My wife is manning a vacuum cleaner that sends a mechanical howl into a space built to hold silence, sermons, and song.
It’s Saturday morning and I’m helping my wife and daughters clean Our Lady of the Rosary Church in Little Italy. It would be purest folly for the church to hire cleaners when they can instead provide parishioners with an opportunity for charitable service, so I’m not complaining out loud. My namesake’s gospel includes a story in which a father asks two sons to go to work in the vineyard; the first says he will not but repents and goes to work, while the second says he will but never actually goes. There is no mention of the son who said yes and also obeyed but then bitched and moaned about it the entire time. Besides, it’s Lent, a time for Catholics to act like it.
My work wiping down the pews with Simple Green is sweaty and tedious but almost noiseless. Were I a better Christian, I could probably make it an occasion for prayer. My wife, however, is manning a vacuum cleaner that sends a mechanical howl into a space built to hold silence, sermons, and song. But what can you do? She’s vacuuming for the same reason I’m wiping: the house of God is a place for His people, and people are dirty even when they’re clean. They leave dead skin and dust wherever they go, the corruptible hoping to overcome corruption. (My daughter runs a duster over the statues of saints, the ones who managed it. There are many of them here.) Small wonder that there’s so much about good hygiene in the Mosaic law. Cleanliness really is next to godliness. It sure ain’t natural.
The howl of the vacuum blends with the whine of machinery slipping in through the open stained-glass window. Outside, Little Italy is finishing up its metamorphosis into a memorial of itself, and the church is no exception. Soon, there will be no carpet to vacuum. See, money makes everything new. I’m not a part of the grand restoration, just as I wasn’t part of the original construction. I’m just maintaining, noticing the tourists as they stop in and admire the painting of the Crucifixion up front. They also point to the Virgin Mary, arriving in heaven on the ceiling. But they don’t come in far enough to notice the Last Judgment in back.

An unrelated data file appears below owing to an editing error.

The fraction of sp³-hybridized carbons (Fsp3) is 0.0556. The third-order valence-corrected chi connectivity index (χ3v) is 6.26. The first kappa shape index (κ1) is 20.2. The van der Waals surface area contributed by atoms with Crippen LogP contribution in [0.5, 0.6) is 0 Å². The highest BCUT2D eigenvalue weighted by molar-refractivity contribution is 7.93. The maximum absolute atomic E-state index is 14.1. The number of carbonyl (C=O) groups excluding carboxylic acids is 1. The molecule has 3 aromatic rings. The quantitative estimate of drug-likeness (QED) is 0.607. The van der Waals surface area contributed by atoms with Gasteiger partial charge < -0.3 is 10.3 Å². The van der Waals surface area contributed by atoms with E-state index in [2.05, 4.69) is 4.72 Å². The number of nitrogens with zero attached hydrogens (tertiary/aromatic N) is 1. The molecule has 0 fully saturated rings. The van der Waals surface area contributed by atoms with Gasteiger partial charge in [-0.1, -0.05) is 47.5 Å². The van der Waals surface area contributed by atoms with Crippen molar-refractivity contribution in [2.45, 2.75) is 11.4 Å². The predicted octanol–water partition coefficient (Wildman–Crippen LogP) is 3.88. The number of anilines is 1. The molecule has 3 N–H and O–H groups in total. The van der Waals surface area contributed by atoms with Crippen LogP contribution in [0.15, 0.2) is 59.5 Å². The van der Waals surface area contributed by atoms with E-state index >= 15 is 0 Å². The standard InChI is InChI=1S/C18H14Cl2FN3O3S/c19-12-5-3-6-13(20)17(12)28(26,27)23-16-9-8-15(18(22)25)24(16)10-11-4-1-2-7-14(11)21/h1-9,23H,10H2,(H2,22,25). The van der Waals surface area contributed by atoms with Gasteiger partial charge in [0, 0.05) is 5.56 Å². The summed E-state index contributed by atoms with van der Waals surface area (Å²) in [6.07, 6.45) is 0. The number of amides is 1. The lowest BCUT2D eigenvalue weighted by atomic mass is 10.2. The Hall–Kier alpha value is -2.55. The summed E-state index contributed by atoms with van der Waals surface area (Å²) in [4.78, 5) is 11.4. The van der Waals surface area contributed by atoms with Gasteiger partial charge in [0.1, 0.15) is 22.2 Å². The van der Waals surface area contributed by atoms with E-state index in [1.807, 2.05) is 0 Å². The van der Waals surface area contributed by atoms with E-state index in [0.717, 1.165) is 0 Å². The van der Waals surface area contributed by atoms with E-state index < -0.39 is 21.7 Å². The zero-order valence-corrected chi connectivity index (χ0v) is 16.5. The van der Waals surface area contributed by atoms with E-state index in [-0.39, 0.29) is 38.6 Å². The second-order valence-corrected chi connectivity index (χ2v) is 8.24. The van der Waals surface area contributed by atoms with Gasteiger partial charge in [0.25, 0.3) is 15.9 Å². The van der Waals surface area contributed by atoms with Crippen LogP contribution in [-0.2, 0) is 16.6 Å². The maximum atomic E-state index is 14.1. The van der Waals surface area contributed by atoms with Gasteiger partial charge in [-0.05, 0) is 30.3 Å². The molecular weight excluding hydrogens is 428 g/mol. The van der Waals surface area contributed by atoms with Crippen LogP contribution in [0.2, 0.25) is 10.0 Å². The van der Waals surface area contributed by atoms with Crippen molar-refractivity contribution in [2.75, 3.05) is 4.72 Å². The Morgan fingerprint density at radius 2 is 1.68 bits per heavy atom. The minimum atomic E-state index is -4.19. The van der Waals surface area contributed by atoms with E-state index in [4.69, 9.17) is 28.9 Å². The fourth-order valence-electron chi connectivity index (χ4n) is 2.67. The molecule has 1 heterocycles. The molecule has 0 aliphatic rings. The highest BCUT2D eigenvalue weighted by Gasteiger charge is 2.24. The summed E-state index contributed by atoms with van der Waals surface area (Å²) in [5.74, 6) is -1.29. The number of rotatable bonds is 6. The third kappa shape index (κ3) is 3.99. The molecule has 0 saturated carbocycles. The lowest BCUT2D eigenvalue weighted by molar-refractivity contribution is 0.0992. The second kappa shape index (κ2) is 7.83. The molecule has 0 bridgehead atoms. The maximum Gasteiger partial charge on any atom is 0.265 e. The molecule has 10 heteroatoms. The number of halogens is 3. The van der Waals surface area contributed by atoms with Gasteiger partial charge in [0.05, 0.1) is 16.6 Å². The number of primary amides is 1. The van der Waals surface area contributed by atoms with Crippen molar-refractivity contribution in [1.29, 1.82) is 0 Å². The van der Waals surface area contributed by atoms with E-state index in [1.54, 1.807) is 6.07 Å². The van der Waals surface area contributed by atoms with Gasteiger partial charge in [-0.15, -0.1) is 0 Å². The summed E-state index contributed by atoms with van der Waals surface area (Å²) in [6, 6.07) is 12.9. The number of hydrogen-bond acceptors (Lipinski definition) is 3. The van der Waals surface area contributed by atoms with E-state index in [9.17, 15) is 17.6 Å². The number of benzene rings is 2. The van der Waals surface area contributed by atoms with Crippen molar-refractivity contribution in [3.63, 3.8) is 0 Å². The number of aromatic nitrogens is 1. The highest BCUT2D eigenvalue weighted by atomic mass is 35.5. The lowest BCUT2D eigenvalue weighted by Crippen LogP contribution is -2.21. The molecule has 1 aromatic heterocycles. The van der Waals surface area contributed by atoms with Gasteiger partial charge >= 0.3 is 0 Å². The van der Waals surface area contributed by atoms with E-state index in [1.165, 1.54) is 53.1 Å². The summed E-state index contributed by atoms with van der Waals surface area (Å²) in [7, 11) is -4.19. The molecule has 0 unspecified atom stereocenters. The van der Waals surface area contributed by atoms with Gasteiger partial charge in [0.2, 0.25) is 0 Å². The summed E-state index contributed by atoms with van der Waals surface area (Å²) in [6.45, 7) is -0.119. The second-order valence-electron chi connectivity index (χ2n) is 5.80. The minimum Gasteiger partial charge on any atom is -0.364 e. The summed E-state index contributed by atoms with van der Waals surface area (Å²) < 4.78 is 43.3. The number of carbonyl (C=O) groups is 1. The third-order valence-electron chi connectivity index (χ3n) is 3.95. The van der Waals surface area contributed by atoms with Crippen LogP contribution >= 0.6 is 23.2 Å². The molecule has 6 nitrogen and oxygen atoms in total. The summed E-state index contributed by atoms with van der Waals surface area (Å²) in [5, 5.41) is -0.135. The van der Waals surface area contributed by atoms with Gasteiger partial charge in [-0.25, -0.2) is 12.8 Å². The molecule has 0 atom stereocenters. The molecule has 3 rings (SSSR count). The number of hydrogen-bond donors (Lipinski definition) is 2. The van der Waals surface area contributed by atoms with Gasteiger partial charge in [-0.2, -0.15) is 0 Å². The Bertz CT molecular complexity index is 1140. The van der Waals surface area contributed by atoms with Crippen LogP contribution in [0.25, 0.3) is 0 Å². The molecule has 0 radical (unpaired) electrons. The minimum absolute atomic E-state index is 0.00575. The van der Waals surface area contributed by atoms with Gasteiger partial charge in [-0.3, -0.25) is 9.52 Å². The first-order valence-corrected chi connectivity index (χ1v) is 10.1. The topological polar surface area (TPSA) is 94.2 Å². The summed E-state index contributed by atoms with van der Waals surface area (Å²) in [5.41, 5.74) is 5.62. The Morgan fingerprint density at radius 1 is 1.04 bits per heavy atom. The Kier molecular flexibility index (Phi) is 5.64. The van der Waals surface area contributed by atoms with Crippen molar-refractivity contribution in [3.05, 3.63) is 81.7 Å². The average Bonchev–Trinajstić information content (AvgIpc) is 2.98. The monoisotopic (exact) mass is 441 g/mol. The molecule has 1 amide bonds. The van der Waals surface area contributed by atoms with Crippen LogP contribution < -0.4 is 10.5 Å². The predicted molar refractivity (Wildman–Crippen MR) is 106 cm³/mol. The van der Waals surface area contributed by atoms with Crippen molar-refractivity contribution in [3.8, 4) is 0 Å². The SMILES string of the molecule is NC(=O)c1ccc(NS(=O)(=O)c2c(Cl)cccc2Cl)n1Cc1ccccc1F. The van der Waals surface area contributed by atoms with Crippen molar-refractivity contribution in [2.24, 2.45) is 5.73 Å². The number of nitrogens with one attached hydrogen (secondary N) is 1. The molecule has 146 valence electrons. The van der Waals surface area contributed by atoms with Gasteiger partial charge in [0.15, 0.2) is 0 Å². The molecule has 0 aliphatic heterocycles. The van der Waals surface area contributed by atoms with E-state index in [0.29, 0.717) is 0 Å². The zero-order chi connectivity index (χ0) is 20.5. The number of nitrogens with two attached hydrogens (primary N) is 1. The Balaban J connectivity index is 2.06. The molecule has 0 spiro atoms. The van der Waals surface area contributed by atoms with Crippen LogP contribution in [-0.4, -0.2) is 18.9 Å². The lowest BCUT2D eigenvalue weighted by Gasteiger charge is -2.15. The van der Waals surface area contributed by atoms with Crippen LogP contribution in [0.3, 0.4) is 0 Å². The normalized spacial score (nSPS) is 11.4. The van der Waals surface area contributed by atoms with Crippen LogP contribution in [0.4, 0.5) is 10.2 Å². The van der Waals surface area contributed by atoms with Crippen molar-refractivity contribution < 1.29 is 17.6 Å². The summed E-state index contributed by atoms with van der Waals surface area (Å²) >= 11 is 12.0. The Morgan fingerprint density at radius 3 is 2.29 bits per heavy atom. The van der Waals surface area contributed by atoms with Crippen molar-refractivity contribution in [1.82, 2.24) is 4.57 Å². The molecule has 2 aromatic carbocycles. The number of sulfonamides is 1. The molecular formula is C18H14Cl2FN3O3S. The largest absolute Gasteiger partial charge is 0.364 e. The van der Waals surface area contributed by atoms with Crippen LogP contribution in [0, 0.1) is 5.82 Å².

But whatever else happens, the church is still a church, serving the unclean, untouristy souls that Christ said He came to save. Confessions have begun in the back under the Judgment, while a lector prepares for Mass below the Crucifixion. A heavyset man with matted hair has been here since I arrived; now he leaves, taking his huge backpack and two overstuffed grocery bags with him. A couple of developmentally disabled people wander about in sweats, while an aging, splendidly coiffed Italian in pressed jeans, bright white sneakers, and a close-fitting sportcoat sits and crosses himself rapidly, over and over.
“Thanks,” says an old man in passing as I start in on the last pew. “My pleasure,” I reply without thinking. Strangely, it is.